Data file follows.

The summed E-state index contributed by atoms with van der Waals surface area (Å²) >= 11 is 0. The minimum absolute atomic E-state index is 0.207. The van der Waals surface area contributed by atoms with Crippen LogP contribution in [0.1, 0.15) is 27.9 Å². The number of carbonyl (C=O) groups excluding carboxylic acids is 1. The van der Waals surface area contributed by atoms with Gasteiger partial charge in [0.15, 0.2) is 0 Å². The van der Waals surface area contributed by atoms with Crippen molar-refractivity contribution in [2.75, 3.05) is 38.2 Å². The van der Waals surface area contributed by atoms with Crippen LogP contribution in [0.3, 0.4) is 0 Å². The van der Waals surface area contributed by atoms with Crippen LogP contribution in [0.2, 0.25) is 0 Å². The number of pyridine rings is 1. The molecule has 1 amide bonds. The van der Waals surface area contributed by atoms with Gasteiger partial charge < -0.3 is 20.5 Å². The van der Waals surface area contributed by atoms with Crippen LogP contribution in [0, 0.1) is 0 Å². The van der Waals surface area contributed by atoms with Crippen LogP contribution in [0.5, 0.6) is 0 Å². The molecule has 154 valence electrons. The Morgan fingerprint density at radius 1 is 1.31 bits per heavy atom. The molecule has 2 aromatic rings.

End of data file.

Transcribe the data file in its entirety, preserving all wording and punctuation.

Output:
The summed E-state index contributed by atoms with van der Waals surface area (Å²) >= 11 is 0. The minimum absolute atomic E-state index is 0.207. The van der Waals surface area contributed by atoms with Crippen LogP contribution in [0.1, 0.15) is 27.9 Å². The number of carbonyl (C=O) groups excluding carboxylic acids is 1. The van der Waals surface area contributed by atoms with Gasteiger partial charge in [0.15, 0.2) is 0 Å². The van der Waals surface area contributed by atoms with Crippen molar-refractivity contribution in [2.75, 3.05) is 38.2 Å². The van der Waals surface area contributed by atoms with Crippen LogP contribution in [0.3, 0.4) is 0 Å². The van der Waals surface area contributed by atoms with Crippen LogP contribution in [0.2, 0.25) is 0 Å². The number of pyridine rings is 1. The molecule has 1 amide bonds. The van der Waals surface area contributed by atoms with Gasteiger partial charge < -0.3 is 20.5 Å². The van der Waals surface area contributed by atoms with Crippen LogP contribution in [0, 0.1) is 0 Å². The van der Waals surface area contributed by atoms with Crippen LogP contribution in [0.5, 0.6) is 0 Å². The molecule has 154 valence electrons. The Morgan fingerprint density at radius 1 is 1.31 bits per heavy atom. The molecule has 2 aromatic rings.